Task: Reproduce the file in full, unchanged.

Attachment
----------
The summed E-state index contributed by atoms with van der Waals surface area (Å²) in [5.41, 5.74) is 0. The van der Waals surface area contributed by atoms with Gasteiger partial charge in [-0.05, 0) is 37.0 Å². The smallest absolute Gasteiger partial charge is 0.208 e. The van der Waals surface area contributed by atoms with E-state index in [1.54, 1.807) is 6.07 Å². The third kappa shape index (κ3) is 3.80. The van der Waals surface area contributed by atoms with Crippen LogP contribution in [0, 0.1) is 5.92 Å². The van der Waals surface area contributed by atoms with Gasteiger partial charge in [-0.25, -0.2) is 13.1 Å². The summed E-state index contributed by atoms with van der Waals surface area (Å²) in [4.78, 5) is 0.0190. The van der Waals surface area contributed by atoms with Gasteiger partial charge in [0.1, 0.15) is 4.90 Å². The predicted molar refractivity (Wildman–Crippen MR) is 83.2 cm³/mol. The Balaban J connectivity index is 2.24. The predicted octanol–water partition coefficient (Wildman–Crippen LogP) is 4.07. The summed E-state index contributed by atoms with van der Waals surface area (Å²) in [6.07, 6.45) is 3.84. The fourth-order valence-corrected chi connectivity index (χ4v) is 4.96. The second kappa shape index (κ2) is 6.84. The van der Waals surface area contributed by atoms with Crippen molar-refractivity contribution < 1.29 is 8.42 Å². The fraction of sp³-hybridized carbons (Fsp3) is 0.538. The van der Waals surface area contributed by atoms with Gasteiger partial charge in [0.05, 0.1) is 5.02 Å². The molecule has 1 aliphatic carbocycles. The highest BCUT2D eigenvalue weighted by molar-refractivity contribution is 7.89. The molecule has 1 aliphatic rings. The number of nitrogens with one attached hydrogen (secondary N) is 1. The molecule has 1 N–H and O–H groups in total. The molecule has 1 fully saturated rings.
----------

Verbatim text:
The summed E-state index contributed by atoms with van der Waals surface area (Å²) in [5.41, 5.74) is 0. The van der Waals surface area contributed by atoms with Gasteiger partial charge in [-0.05, 0) is 37.0 Å². The smallest absolute Gasteiger partial charge is 0.208 e. The van der Waals surface area contributed by atoms with E-state index in [1.54, 1.807) is 6.07 Å². The third kappa shape index (κ3) is 3.80. The van der Waals surface area contributed by atoms with Crippen LogP contribution in [0, 0.1) is 5.92 Å². The van der Waals surface area contributed by atoms with Gasteiger partial charge in [-0.25, -0.2) is 13.1 Å². The summed E-state index contributed by atoms with van der Waals surface area (Å²) in [4.78, 5) is 0.0190. The van der Waals surface area contributed by atoms with Gasteiger partial charge in [0.1, 0.15) is 4.90 Å². The predicted molar refractivity (Wildman–Crippen MR) is 83.2 cm³/mol. The Balaban J connectivity index is 2.24. The predicted octanol–water partition coefficient (Wildman–Crippen LogP) is 4.07. The summed E-state index contributed by atoms with van der Waals surface area (Å²) in [6.07, 6.45) is 3.84. The fourth-order valence-corrected chi connectivity index (χ4v) is 4.96. The second kappa shape index (κ2) is 6.84. The van der Waals surface area contributed by atoms with Crippen molar-refractivity contribution < 1.29 is 8.42 Å². The fraction of sp³-hybridized carbons (Fsp3) is 0.538. The van der Waals surface area contributed by atoms with Gasteiger partial charge in [0.05, 0.1) is 5.02 Å². The molecule has 1 aliphatic carbocycles. The highest BCUT2D eigenvalue weighted by molar-refractivity contribution is 7.89. The molecule has 1 aliphatic rings. The number of nitrogens with one attached hydrogen (secondary N) is 1. The molecule has 1 N–H and O–H groups in total. The molecule has 1 fully saturated rings.